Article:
There’s a well known story about journalist and author Norman Cousins. Told he had little chance of surviving his disease, he developed his own healing regimen that included regularly watching Marx Brothers films. He went on to make a full recovery, crediting laughter as a significant factor in his healing.
“Laughter actually has a number of physical benefits,” comments UW Health psychologist Shilagh Mirgain, PhD. “It triggers physical changes in the body, relaxes muscles, improves cardiovascular health, increases the production of pain-killing endorphins, reduces cortisol and enhances the immune system.”
And, laughter naturally brings about emotional benefits as well. While a good belly laugh can help us feel more relaxed, positive and joyful, research has shown that it can actually alter our perceptions as well. Laughing in the face of danger, as it were, may actually help us feel calm and achieve a better mindset to face challenges, and even overcome situations that may have previously felt insurmountable.
The Shortest Distance Between Two People is Laughter
Laughing with others can also increase the physical and emotional benefits, and strengthen relationships. Researchers from the University of Washington explored the factors that contribute to healthy marriages. While it’s normal for couples to argue, time and again the arguments are over the same topics. During their studies, they watched couples argue and found that couples who had the ability to diffuse the argument, such as with laughter, had more successful relationships.
Even beyond intimate relationships, any time we’re interacting with others the ability to laugh can help us establish closer bonds. In a group setting, such as at work, laughing together can help individuals overcome negative emotions or roadblocks that affect their ability to interact well together. It can even help break through gridlock and lead to greater cooperation.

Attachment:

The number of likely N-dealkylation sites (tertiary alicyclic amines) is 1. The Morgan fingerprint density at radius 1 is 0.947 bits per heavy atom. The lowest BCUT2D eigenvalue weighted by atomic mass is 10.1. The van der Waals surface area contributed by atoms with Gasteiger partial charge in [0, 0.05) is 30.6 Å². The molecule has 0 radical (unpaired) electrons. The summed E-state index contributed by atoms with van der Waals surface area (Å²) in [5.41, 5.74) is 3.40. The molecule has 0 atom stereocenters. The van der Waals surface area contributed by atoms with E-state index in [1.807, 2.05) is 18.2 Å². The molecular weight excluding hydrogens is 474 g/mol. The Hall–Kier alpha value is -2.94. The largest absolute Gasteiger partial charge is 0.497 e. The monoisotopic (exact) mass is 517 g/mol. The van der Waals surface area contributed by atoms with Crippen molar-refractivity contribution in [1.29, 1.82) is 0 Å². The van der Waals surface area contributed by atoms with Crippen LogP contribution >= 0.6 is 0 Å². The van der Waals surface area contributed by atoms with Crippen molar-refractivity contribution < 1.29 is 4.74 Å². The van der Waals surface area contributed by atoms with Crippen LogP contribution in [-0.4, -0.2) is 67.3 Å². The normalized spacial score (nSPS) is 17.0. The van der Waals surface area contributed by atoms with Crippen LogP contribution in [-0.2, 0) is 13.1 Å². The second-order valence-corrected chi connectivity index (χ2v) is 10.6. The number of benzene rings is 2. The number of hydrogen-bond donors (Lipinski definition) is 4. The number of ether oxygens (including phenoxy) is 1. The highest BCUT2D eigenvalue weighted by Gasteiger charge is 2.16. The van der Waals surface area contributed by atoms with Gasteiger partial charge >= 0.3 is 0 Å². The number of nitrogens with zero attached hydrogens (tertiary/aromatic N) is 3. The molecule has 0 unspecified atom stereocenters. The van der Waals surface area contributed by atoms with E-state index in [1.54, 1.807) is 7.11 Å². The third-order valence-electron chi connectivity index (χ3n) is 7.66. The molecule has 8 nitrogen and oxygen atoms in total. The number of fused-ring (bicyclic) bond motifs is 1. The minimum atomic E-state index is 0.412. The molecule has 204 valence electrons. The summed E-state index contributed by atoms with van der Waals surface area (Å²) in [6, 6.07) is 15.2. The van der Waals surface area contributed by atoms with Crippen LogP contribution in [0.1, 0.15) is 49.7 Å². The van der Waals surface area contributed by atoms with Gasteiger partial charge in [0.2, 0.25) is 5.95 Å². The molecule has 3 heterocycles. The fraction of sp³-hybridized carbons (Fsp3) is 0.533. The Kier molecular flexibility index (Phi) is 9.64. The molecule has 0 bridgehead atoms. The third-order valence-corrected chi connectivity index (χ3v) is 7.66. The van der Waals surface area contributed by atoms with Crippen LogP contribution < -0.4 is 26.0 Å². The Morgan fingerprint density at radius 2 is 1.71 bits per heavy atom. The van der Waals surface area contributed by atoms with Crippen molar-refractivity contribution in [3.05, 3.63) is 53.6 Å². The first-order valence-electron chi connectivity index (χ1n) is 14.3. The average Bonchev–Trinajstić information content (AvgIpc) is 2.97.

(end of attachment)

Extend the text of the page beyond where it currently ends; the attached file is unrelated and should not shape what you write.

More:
Get in Touch with Your Inner Child
Spend time with young children, and you know they can break out in giggles over the simplest of things. On average, they are laughing between 400 to 500 times a day. Adults, on the other hand, can go days without laughing at all.
“We really need to learn to laugh at ourselves from time to time,” comments Mirgain. “We need to re-discover the children we once were and find humor in the absurdities of everyday life and create opportunities for laughter in our day.”
Fake It Till You Make It
Mirgain suggests trying to keep a smile on your face throughout the day, even if you don’t feel like it. Then take stock of how you’re feeling. You may notice that your muscles are a little less tense, and you feel more relaxed, buoyant or recharged. And research actually backs that up. Keeping a smile on your face, even when you least feel like it, can actually change your mood.
If you’re feeling down, watch a funny movie or read a humorous book. And, bring laughter to those who need it. If a friend is undergoing treatment or recovering from surgery, consider finding funny movies to watch together.
“Look for the opportunity in your day to laugh as often as possible,” recommends Mirgain. “Try not to take yourself so seriously. We are all just doing the best we can.”